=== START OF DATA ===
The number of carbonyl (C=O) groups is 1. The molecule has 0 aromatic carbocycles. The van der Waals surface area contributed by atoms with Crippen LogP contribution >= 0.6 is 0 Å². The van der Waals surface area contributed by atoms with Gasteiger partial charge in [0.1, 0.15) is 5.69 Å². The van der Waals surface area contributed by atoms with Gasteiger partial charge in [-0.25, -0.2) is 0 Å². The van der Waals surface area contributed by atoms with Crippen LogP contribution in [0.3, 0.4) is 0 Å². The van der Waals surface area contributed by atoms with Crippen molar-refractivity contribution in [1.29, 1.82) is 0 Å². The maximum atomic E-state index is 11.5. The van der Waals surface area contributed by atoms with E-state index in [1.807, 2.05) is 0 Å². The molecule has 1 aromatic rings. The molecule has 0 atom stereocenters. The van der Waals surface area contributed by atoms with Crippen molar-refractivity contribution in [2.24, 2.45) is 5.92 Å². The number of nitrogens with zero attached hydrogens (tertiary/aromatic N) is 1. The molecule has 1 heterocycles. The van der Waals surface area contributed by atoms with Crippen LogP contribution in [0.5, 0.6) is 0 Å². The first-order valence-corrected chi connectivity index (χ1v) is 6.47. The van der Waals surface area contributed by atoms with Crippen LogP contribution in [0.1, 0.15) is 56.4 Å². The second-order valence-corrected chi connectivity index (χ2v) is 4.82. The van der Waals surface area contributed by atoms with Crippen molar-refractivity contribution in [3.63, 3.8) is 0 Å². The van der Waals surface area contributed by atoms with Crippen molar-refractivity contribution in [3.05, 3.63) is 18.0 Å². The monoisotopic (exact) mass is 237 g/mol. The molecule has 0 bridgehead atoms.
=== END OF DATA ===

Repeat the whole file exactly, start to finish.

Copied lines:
The number of carbonyl (C=O) groups is 1. The molecule has 0 aromatic carbocycles. The van der Waals surface area contributed by atoms with Crippen LogP contribution >= 0.6 is 0 Å². The van der Waals surface area contributed by atoms with Gasteiger partial charge in [0.1, 0.15) is 5.69 Å². The van der Waals surface area contributed by atoms with Gasteiger partial charge in [-0.25, -0.2) is 0 Å². The van der Waals surface area contributed by atoms with Crippen LogP contribution in [0.3, 0.4) is 0 Å². The van der Waals surface area contributed by atoms with Crippen molar-refractivity contribution in [1.29, 1.82) is 0 Å². The maximum atomic E-state index is 11.5. The van der Waals surface area contributed by atoms with E-state index in [1.807, 2.05) is 0 Å². The molecule has 1 aromatic rings. The molecule has 0 atom stereocenters. The van der Waals surface area contributed by atoms with Crippen molar-refractivity contribution in [2.24, 2.45) is 5.92 Å². The number of nitrogens with zero attached hydrogens (tertiary/aromatic N) is 1. The molecule has 1 heterocycles. The van der Waals surface area contributed by atoms with Crippen LogP contribution in [0.5, 0.6) is 0 Å². The first-order valence-corrected chi connectivity index (χ1v) is 6.47. The van der Waals surface area contributed by atoms with Crippen LogP contribution in [0.1, 0.15) is 56.4 Å². The second-order valence-corrected chi connectivity index (χ2v) is 4.82. The van der Waals surface area contributed by atoms with Crippen molar-refractivity contribution in [3.63, 3.8) is 0 Å². The van der Waals surface area contributed by atoms with Crippen molar-refractivity contribution in [3.05, 3.63) is 18.0 Å². The monoisotopic (exact) mass is 237 g/mol. The molecule has 0 bridgehead atoms.